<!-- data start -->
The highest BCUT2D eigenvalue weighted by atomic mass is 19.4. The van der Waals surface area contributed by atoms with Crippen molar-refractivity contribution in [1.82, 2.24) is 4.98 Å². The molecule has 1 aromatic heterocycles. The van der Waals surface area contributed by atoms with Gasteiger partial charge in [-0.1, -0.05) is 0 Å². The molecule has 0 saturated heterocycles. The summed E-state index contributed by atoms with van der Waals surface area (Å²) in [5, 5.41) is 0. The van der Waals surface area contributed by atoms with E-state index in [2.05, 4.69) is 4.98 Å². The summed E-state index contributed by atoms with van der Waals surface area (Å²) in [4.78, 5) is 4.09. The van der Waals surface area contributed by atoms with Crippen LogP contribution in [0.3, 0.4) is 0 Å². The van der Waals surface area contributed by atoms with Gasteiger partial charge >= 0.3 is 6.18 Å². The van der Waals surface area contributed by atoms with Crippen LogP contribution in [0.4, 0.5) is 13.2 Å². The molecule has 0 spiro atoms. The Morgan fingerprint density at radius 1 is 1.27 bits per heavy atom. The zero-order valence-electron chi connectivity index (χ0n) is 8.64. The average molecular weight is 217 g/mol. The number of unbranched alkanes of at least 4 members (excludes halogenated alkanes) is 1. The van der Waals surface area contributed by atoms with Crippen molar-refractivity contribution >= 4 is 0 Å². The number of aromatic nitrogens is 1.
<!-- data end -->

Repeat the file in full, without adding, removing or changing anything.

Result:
The highest BCUT2D eigenvalue weighted by atomic mass is 19.4. The van der Waals surface area contributed by atoms with Crippen molar-refractivity contribution in [1.82, 2.24) is 4.98 Å². The molecule has 1 aromatic heterocycles. The van der Waals surface area contributed by atoms with Gasteiger partial charge in [-0.1, -0.05) is 0 Å². The molecule has 0 saturated heterocycles. The summed E-state index contributed by atoms with van der Waals surface area (Å²) in [5, 5.41) is 0. The van der Waals surface area contributed by atoms with E-state index in [2.05, 4.69) is 4.98 Å². The summed E-state index contributed by atoms with van der Waals surface area (Å²) in [4.78, 5) is 4.09. The van der Waals surface area contributed by atoms with Crippen LogP contribution in [0.3, 0.4) is 0 Å². The van der Waals surface area contributed by atoms with Gasteiger partial charge >= 0.3 is 6.18 Å². The van der Waals surface area contributed by atoms with Crippen LogP contribution in [0.4, 0.5) is 13.2 Å². The molecule has 0 spiro atoms. The Morgan fingerprint density at radius 1 is 1.27 bits per heavy atom. The zero-order valence-electron chi connectivity index (χ0n) is 8.64. The average molecular weight is 217 g/mol. The number of unbranched alkanes of at least 4 members (excludes halogenated alkanes) is 1. The van der Waals surface area contributed by atoms with Crippen molar-refractivity contribution >= 4 is 0 Å². The number of aromatic nitrogens is 1.